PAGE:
A state court judge in Connecticut has kept alive the claim of a plaintiff, who injured himself when he slipped and fell in a gym, by denying a pair of motions for summary judgment brought by the defendants in the case.
The court’s rationale for the decision was “based upon the nature of the allegations in the complaint and the material issues of facts disputed by the parties to this action.”
The incident that led to the litigation occurred on April 21, 2005, when plaintiff David Williams was participating in a basketball practice in the Middletown High School gymnasium. Williams slipped and fell on a dusty, unswept floor, causing him to sustain a serious knee injury. The practice occurred during spring break, when the school district had a limited staff at its disposal.
On September 27, 2007, the plaintiff parent, Annette Williams-Crump, filed an amended 12-count complaint on behalf of her minor son. The first and seventh counts were directed against Jeff Turro, the head custodian at MHS; the second and eighth counts are against Robert Fontaine, the principal of MHS; the third and ninth counts are pled against Carol Parmalee-Blancato and/or Michael Frechette, superintendent of Middletown High School; the fourth and tenth counts are directed at the Middletown board of education; the fifth and eleventh counts are pled against the Amateur Athletic Union (AAU), and the sixth and 12th counts are against Bobby Dodd, AAU’s president and chief executive officer.
The plaintiffs alleged that the defendants had a duty to supervise the premises and maintain a safe environment for the basketball participants, and that they failed to do so. The plaintiffs further alleged that the defendants breached their duty of care by failing to maintain the gymnasium floor in a safe condition, and by leaving it in a dusty, unswept condition, which caused Williams to slip and sustain his serious knee injury. In particular, the plaintiffs alleged that the municipal defendants in this case owed a mandatory public duty to Williams to clean and safely maintain the gymnasium floor. The plaintiffs additionally alleged that the Middletown Bulldogs were part of a league that the AAU was operating, managing or facilitating, and that it had possession or control of the MHS gym at the time of the injury.
In their motion for summary judgment, the board of education defendants argued that they were entitled to governmental immunity. In the second motion for summary judgment, the defendants AAU and Dodd asserted that they were neither in possession or control of the premises at the time of the incident, nor did they breach their duty of care to Williams in failing to maintain the premises in a safe condition.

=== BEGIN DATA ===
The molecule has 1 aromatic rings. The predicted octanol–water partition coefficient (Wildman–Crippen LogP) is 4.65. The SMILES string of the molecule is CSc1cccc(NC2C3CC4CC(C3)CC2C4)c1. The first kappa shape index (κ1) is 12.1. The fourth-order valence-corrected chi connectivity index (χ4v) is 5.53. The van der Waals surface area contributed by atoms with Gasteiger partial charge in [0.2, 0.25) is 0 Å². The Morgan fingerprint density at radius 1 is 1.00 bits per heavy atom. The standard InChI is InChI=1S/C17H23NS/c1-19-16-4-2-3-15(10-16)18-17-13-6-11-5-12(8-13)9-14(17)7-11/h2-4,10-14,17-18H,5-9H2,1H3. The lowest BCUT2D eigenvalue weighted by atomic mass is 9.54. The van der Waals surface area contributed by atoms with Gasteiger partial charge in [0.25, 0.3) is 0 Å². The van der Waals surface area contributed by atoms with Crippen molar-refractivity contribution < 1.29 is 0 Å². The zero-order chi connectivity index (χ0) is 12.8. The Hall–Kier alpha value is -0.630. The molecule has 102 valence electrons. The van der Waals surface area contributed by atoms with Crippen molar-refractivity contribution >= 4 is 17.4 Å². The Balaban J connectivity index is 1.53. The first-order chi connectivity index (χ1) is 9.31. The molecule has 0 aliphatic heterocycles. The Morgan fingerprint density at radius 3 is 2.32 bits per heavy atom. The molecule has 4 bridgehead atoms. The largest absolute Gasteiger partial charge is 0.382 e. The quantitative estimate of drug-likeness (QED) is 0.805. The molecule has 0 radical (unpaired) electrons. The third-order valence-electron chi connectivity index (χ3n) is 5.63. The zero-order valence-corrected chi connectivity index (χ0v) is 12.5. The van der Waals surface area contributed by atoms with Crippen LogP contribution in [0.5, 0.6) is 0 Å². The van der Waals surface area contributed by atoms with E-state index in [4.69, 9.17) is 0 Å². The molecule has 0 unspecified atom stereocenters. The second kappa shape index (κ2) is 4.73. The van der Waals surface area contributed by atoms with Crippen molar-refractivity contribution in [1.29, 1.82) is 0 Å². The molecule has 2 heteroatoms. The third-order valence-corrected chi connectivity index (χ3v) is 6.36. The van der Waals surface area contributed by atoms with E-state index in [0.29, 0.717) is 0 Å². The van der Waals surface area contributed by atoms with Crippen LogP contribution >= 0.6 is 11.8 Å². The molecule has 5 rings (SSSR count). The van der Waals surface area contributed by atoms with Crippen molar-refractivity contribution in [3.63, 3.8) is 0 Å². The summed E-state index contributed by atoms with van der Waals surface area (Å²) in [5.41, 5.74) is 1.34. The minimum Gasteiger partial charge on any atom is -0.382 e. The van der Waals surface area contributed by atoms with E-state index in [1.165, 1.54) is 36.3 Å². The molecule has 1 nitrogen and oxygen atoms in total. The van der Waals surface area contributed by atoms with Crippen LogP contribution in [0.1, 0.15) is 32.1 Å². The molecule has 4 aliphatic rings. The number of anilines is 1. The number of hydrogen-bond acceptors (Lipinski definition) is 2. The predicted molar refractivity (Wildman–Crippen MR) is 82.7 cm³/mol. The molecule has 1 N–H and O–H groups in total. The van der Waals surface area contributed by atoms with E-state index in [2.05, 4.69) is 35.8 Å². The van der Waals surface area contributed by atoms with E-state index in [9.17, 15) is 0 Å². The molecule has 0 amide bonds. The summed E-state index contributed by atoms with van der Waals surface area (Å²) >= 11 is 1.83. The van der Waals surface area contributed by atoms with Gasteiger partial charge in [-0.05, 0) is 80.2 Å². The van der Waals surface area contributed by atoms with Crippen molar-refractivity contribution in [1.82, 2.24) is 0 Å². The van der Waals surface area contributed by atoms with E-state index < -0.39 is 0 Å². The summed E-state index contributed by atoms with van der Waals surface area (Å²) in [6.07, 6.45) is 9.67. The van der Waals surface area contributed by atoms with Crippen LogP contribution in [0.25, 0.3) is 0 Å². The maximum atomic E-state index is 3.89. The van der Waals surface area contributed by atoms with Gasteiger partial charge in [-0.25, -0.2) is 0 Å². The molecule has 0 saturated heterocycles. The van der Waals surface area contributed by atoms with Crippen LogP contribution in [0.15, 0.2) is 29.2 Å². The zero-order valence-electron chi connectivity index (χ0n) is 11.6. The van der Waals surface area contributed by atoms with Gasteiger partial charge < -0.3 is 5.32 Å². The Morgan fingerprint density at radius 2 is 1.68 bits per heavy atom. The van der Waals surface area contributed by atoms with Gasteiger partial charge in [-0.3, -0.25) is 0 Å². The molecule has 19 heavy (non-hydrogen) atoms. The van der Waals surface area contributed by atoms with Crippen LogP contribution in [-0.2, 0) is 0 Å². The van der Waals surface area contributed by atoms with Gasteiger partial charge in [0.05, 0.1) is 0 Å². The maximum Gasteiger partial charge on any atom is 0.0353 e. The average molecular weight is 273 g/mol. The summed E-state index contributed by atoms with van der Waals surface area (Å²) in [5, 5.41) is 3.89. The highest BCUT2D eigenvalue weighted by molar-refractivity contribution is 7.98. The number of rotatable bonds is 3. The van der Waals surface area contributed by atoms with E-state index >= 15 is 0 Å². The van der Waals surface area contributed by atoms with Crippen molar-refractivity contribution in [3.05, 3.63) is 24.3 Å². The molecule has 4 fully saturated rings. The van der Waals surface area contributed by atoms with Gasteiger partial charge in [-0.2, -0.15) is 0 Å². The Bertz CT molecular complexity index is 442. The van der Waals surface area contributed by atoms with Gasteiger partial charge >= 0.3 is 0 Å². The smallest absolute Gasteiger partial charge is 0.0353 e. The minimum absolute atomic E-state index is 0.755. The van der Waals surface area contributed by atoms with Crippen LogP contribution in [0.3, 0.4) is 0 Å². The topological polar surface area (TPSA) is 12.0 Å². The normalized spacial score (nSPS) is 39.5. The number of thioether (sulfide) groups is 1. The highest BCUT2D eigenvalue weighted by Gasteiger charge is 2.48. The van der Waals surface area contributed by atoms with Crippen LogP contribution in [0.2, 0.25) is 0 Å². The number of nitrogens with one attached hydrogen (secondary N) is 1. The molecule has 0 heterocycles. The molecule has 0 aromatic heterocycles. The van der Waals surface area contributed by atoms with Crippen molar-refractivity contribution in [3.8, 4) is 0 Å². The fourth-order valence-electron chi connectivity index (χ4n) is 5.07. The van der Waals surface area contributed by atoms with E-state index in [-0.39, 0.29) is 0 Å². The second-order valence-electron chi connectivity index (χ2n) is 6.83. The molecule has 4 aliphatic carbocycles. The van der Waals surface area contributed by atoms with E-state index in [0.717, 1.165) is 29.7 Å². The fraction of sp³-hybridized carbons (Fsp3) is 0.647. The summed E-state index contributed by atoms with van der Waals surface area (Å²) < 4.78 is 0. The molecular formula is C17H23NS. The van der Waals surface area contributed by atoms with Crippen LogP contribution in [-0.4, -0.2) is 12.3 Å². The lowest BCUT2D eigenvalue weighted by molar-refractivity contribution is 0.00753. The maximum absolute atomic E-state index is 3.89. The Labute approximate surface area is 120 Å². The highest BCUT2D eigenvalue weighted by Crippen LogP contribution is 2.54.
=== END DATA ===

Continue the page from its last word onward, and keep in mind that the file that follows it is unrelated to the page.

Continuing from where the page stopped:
Addressing the second summary judgment motion first, the court concluded that the issue of control and possession of the MHS gymnasium at the time of Williams’ injury to be a “material fact disputed by the parties in this case. As an issue of fact, it is within the province of the finder of fact at trial to determine the validity of this element of the plaintiffs’ claim. For this reason, the AAU and Dodd’s motion for summary judgment is denied.”
Turning to the board of education’s motion for summary judgment, the court noted that while “municipalities are generally immune from liability in tort, municipal employees historically were personally liable for their own tortuous conduct. Burns v. Board of Education, 228 Conn. 640, 645, 638 A.2d 1 (1994). There are several well recognized exceptions to governmental immunity claimed by the plaintiffs in this case. They are: (1) the identifiable person-imminent harm exception; (2) the acting in a proprietary capacity exception; and, (3) the violation of a mandatory public duty exception.”
The court found that the imminent harm exception to GI did not apply as that exception did not apply to a voluntary activity on school grounds. However, questions of material fact existed as to whether the proprietary capacity (PC) and mandatory public duty (MPD) exceptions to GI applied. The acceptance of a fee for the athletic association’s use of the high school gym, while minimal proof of the PC exception, was nonetheless sufficient to raise a question for the jury as to whether the exception applied, but only as to the BOE itself. Language in the BOE’s policies regarding facility use indicated that it was required to provide a custodian when a facility was used. None was provided. While not conclusive proof of a MPD, the evidence gave rise to a factual inference sufficient to survive summary judgment.
Annette Williams Crump PPA David Williams v. Middletown Board of Education et al.; Super. Ct. Conn., Middlesex; CV075002093, 2009 Conn. Super. LEXIS 435; 2/20/09